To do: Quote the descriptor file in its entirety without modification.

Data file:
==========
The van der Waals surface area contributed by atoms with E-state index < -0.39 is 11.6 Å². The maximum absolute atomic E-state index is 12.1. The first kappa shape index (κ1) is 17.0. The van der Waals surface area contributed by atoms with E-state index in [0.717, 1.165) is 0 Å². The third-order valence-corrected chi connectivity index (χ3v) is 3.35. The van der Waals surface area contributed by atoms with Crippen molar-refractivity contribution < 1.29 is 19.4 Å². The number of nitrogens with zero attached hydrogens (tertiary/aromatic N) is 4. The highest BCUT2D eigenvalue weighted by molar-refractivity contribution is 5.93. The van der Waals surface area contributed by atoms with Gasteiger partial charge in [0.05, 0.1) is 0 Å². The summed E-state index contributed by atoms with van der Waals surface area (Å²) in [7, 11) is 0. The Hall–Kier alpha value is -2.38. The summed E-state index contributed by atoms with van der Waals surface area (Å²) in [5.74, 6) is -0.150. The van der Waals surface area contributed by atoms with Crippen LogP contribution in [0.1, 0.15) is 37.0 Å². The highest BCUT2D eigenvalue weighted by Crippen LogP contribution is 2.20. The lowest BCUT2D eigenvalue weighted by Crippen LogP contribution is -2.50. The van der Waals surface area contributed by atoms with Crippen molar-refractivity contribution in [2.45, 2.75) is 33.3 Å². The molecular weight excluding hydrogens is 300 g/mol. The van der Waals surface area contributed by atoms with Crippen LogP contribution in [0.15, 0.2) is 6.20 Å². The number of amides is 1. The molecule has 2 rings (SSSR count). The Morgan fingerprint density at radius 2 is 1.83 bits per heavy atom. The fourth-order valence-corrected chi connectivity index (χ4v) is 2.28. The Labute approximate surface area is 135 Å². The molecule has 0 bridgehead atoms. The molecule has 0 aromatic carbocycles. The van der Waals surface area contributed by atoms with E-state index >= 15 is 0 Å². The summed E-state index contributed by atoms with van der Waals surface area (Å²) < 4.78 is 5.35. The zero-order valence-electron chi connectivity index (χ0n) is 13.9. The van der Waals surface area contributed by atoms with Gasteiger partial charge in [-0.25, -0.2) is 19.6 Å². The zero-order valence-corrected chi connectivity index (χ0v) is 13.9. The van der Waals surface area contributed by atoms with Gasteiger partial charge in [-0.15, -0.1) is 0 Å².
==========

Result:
The van der Waals surface area contributed by atoms with E-state index < -0.39 is 11.6 Å². The maximum absolute atomic E-state index is 12.1. The first kappa shape index (κ1) is 17.0. The van der Waals surface area contributed by atoms with E-state index in [0.717, 1.165) is 0 Å². The third-order valence-corrected chi connectivity index (χ3v) is 3.35. The van der Waals surface area contributed by atoms with Crippen molar-refractivity contribution < 1.29 is 19.4 Å². The number of nitrogens with zero attached hydrogens (tertiary/aromatic N) is 4. The highest BCUT2D eigenvalue weighted by molar-refractivity contribution is 5.93. The van der Waals surface area contributed by atoms with Gasteiger partial charge in [0.05, 0.1) is 0 Å². The summed E-state index contributed by atoms with van der Waals surface area (Å²) in [7, 11) is 0. The Hall–Kier alpha value is -2.38. The summed E-state index contributed by atoms with van der Waals surface area (Å²) in [5.74, 6) is -0.150. The van der Waals surface area contributed by atoms with Crippen LogP contribution in [0.1, 0.15) is 37.0 Å². The highest BCUT2D eigenvalue weighted by Crippen LogP contribution is 2.20. The lowest BCUT2D eigenvalue weighted by Crippen LogP contribution is -2.50. The van der Waals surface area contributed by atoms with Crippen molar-refractivity contribution in [2.45, 2.75) is 33.3 Å². The molecular weight excluding hydrogens is 300 g/mol. The van der Waals surface area contributed by atoms with Crippen LogP contribution in [0.15, 0.2) is 6.20 Å². The number of amides is 1. The molecule has 2 rings (SSSR count). The Morgan fingerprint density at radius 2 is 1.83 bits per heavy atom. The fourth-order valence-corrected chi connectivity index (χ4v) is 2.28. The Labute approximate surface area is 135 Å². The molecule has 0 bridgehead atoms. The molecule has 0 aromatic carbocycles. The van der Waals surface area contributed by atoms with E-state index >= 15 is 0 Å². The summed E-state index contributed by atoms with van der Waals surface area (Å²) < 4.78 is 5.35. The zero-order valence-electron chi connectivity index (χ0n) is 13.9. The van der Waals surface area contributed by atoms with Gasteiger partial charge in [-0.25, -0.2) is 19.6 Å². The zero-order valence-corrected chi connectivity index (χ0v) is 13.9. The van der Waals surface area contributed by atoms with Gasteiger partial charge in [-0.15, -0.1) is 0 Å².